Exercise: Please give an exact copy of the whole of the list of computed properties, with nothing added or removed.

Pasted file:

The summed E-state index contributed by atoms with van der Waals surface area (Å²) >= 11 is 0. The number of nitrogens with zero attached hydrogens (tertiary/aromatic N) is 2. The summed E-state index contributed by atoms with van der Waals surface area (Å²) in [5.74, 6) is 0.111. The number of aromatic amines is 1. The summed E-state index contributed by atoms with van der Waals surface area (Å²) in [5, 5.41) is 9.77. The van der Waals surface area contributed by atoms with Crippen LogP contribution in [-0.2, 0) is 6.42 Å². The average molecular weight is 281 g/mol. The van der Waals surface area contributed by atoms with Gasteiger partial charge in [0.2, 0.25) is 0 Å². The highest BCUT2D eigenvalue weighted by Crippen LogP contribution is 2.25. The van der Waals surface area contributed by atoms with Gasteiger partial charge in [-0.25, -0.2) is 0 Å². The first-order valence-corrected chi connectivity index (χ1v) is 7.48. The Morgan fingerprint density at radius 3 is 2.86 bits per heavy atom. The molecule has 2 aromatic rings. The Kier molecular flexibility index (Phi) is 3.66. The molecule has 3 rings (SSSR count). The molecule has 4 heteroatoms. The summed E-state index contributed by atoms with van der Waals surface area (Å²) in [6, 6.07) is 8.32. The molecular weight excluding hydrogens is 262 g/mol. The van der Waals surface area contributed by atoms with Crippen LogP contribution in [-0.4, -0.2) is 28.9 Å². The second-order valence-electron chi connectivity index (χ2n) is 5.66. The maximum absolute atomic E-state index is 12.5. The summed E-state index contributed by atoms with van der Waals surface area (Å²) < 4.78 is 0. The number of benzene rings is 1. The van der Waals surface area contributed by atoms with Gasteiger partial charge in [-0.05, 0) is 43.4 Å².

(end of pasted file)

The summed E-state index contributed by atoms with van der Waals surface area (Å²) >= 11 is 0. The number of nitrogens with zero attached hydrogens (tertiary/aromatic N) is 2. The summed E-state index contributed by atoms with van der Waals surface area (Å²) in [5.74, 6) is 0.111. The number of aromatic amines is 1. The summed E-state index contributed by atoms with van der Waals surface area (Å²) in [5, 5.41) is 9.77. The van der Waals surface area contributed by atoms with Crippen LogP contribution in [-0.2, 0) is 6.42 Å². The average molecular weight is 281 g/mol. The van der Waals surface area contributed by atoms with Gasteiger partial charge in [0.2, 0.25) is 0 Å². The highest BCUT2D eigenvalue weighted by Crippen LogP contribution is 2.25. The van der Waals surface area contributed by atoms with Gasteiger partial charge in [-0.25, -0.2) is 0 Å². The first-order valence-corrected chi connectivity index (χ1v) is 7.48. The Morgan fingerprint density at radius 3 is 2.86 bits per heavy atom. The molecule has 2 aromatic rings. The Kier molecular flexibility index (Phi) is 3.66. The molecule has 3 rings (SSSR count). The molecule has 4 heteroatoms. The summed E-state index contributed by atoms with van der Waals surface area (Å²) in [6, 6.07) is 8.32. The molecular weight excluding hydrogens is 262 g/mol. The van der Waals surface area contributed by atoms with Crippen LogP contribution in [-0.4, -0.2) is 28.9 Å². The second-order valence-electron chi connectivity index (χ2n) is 5.66. The maximum absolute atomic E-state index is 12.5. The summed E-state index contributed by atoms with van der Waals surface area (Å²) < 4.78 is 0. The number of benzene rings is 1. The van der Waals surface area contributed by atoms with Gasteiger partial charge in [-0.05, 0) is 43.4 Å².